This speech code violates fundamental First Amendment rights to speak freely, and will have a profoundly chilling effect on students and faculty -- assuming there are any faculty members at Michigan who stand out from the liberal academic hierarchy that runs most campuses these days like the Inner Party in Oceania.

The university has its version of the Stasi and Orwell’s Thought Police -- a “Bias Response Team” that investigates supposed “bias” complaints from offended students -- students who can file their complaints anonymously. So if you are accused of wrongdoing, you don’t even have a right to confront your accuser -- just like the former citizens of East Germany where the Stasi had literally hundreds of thousands of informers who could be your next-door neighbor or even a member of your own family. Or in this case, a student down the hall or from one of your classes.

If you think this Star Chamber process is limited to verbal speech, think again. Just like the electronic surveillance in Oceania, the “Bias Incident Report Log” posted by Michigan on its website shows that the Bias Response Team may come after you for what you do and say in “On-line/Social Media” communications including texts, emails, and Twitter.

The log also shows that the campus secret police -- sorry, the Bias Response Team -- also goes after “Off Campus” speech. So students aren’t safe anywhere. Their First Amendment rights are severely restricted, no matter what they are doing or where they are.

So a student may literally receive a knock on his door “from a team of University officials threatening to refer the student to formal disciplinary authorities” for something some unknown, anonymous informant alleges that he said, something the informant doesn’t like, or doesn’t agree with, or is uncomfortable with. Unless, of course, as the complaint says, the student agrees to submit “to ‘restorative justice,’ ‘individual education,’ or ‘unconscious bias training’.”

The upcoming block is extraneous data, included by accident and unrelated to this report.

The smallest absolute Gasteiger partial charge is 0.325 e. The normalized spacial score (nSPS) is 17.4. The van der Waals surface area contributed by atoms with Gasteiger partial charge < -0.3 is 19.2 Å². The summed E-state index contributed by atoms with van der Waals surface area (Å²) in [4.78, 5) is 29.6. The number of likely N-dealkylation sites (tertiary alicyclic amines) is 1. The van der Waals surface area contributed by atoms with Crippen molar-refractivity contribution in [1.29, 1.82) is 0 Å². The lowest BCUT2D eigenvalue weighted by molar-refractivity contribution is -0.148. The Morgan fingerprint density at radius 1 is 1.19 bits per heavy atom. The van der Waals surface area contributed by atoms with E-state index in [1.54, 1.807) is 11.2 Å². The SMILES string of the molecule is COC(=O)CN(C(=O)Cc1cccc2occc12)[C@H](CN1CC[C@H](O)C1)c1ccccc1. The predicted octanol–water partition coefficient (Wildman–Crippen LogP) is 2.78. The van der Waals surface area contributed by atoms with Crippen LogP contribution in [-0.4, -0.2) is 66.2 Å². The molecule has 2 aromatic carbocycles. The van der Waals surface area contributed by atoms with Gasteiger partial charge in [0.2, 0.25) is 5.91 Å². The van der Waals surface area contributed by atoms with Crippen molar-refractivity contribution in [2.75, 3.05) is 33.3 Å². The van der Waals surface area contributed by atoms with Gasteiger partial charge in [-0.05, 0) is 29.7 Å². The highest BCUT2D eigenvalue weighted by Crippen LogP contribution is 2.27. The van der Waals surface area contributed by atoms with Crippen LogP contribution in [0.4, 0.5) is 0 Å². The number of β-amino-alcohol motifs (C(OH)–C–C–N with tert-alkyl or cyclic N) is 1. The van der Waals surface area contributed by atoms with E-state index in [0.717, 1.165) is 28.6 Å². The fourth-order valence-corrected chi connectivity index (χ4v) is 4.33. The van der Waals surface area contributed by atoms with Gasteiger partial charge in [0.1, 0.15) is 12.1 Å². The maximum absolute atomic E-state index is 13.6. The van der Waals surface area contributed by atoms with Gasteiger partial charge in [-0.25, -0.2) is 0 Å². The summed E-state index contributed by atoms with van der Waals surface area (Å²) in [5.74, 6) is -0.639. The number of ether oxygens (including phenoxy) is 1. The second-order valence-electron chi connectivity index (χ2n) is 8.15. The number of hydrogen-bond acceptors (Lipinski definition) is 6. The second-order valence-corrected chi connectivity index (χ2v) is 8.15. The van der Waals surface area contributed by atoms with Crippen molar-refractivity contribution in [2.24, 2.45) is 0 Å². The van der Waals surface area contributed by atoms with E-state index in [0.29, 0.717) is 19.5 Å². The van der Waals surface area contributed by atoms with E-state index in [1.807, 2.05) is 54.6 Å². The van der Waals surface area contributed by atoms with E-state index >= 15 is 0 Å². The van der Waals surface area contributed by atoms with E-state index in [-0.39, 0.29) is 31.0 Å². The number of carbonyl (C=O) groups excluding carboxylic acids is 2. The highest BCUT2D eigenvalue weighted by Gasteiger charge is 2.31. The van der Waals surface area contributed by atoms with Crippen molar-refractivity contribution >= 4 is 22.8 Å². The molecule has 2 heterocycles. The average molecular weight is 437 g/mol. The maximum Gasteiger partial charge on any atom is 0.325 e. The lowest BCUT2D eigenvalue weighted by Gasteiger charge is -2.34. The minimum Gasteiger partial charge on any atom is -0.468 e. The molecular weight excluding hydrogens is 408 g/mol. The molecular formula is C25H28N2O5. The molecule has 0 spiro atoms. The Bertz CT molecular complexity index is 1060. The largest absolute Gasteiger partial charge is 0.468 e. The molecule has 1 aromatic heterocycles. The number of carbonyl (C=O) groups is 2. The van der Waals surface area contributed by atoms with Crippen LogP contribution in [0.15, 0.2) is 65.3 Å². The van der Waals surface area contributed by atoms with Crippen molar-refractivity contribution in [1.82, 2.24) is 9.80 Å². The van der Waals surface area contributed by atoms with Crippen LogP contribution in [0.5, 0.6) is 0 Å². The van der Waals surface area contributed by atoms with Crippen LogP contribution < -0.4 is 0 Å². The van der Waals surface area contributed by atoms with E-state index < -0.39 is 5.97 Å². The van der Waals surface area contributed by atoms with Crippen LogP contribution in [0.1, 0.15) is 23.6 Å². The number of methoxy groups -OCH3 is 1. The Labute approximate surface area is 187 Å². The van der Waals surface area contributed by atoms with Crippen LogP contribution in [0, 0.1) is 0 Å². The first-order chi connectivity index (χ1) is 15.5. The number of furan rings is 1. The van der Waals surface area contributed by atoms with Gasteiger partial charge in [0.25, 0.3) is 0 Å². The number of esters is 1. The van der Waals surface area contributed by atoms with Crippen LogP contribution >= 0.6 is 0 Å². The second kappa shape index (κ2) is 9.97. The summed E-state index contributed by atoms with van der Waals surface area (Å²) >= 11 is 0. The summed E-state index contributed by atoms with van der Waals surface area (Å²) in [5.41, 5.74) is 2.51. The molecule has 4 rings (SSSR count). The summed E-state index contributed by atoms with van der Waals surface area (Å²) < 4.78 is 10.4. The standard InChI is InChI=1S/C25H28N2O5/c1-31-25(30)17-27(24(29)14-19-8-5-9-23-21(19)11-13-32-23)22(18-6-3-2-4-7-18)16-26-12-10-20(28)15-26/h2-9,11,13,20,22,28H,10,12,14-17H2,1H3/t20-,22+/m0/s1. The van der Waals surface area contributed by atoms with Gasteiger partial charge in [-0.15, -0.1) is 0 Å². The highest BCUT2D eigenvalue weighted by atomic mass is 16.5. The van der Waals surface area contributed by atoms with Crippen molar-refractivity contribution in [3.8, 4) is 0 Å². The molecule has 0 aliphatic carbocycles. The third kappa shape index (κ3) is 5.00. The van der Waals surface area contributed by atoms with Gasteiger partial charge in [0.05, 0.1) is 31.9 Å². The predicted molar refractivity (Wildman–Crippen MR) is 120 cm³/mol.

In other words, the only way a student may be able to avoid formal charges against meritless claims is by agreeing to submit to the academic equivalent of a communist-style “re-education” camp or brainwashing about the latest liberal fad like “unconscious bias.”

The University of Michigan doesn’t seem to care that, as the U.S. Supreme Court has said, “First Amendment protections [do not] apply with less force on college campuses than in the community at large.” Moreover, “the mere dissemination of ideas -- no matter how offensive to good taste -- on a state university campus may not be shut off in the name alone of ‘conventions of decency.’” In fact, the point of the First Amendment -- and this is particularly important in the academic setting -- is “to shield just those choices of content that in someone’s eyes are misguided, or even hurtful.”

The complaint contains a list of specific incidents that show that this draconian speech code is a one-way ratchet: it is used against those who express conservative opinions and ideas. Disruptions by liberal students against conservatives are tolerated and ignored by the university. Or as one student says in the complaint, “the University has only made it a safe place for those who have the same democratic views that the University promotes.”

We can only hope that this lawsuit succeeds in forcing the University of Michigan to throw out its shameful policy. Universities are supposed to be places where vigorous and often contentious -- but civil -- discussions take place and where the flow of new ideas and new concepts is promoted so they can be examined and discussed.

Today, the University of Michigan -- and many other colleges -- is not that place.

This piece originally appeared in PJ Media